In a world where CUVs are slowly becoming the dominant species in the automotive world, one particular entry has always stood out for offering a unique yet successful approach to this often rehashed segment of the market, the Kia Soul.
The Soul arrived when boxy was in, and it competed with mainly with its equally square counterparts the Nissan Cube, and the Scion xB. Both the Cube and the xB have entered automotive retirement, but the Soul has managed to soldier on, and transform itself into a solid competitor for a new wave of CUV entries. But can a dash of performance and a new turbo engine finally give the Soul the spice to back up its sizzle? or does it end up under-cooked?
Like other Souls, our Titanium Grey tester pitches curves and angles for a decidedly square look that allows it to be very distinctive when out in traffic. The front fascia will never be known for its aesthetically pleasing lines, but it does have a subtle hint of aggression to it, and it is distinctively Kia in both execution, and function.
Turbo models (officially known as the Exclaim!) bring bigger rims, and tasteful red accents to the lower front bumper, side profile, and even the Soul nameplate.
The beefy rear tail lights remain unchanged, but a tasteful rear spoiler and dual exhaust tips help round out the look, and further set the Soul Turbo apart from its more mundane siblings.
It also allows it to stand out against rivals such as the Jeep Renegade, and the Honda HR-V though its still out-shined slightly by the more athletic looking but decidedly more cramped Mazda CX-3.
The interior of our tester still retains the familiarity and quality feel that has defined the Soul ever since it was first introduced. The various materials in this funky box have a premium look to them, and the soft touch plastics are a welcome departure from the hard shiny stuff that typically define compact crossovers.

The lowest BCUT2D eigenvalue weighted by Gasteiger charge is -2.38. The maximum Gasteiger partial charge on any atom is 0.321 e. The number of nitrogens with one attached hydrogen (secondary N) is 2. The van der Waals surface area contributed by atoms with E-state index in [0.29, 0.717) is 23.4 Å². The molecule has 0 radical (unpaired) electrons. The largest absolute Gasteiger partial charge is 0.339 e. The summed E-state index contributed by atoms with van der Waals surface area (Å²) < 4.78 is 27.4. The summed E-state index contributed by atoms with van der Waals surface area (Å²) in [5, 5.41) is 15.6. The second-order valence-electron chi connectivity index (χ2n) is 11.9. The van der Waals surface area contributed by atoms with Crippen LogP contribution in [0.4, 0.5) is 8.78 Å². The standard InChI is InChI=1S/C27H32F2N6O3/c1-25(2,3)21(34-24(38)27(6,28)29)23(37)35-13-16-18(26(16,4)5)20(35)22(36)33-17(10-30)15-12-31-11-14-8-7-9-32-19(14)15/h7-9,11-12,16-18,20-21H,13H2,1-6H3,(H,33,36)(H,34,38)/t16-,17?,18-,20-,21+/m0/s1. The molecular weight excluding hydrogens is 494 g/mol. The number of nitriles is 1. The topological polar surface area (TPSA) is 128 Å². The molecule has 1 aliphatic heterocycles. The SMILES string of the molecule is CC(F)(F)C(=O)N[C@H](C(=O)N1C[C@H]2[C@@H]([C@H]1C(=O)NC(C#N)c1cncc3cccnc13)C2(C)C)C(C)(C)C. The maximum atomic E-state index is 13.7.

Kia is still one of the top choices when it comes to their infotainment systems, and its because of the pure simplicity that exists in units like the 7-inch example in our tester. While some of the menu icons are still too close together, the way each feature is accessed and operated is logical and easy to understand.
We’ll also give Kia engineers credit for equipping the UVO system with Android Auto AND Apple CarPlay for the 2017 model year. Soul Turbos bring their own unique flair, and come equipped with leather/cloth seats, a flat bottomed steering wheel, and orange stitching on the dashboard, steering wheel, shifter.
However, the boxy proportions also require a price to be paid, and like before, Soul drivers have to live with massive rear corner blind spots that can make passing in certain driving situations a bit challenging. Thankfully, the rest of the visibility is pretty decent, and the Soul redeemed itself on a trek to Ohio where it served as transport for my girlfriend and her family while we were attending a wedding. Back seat room is on the tight side, but our passengers liked the Soul’s interior design and were pleased with its good amounts of rear legroom.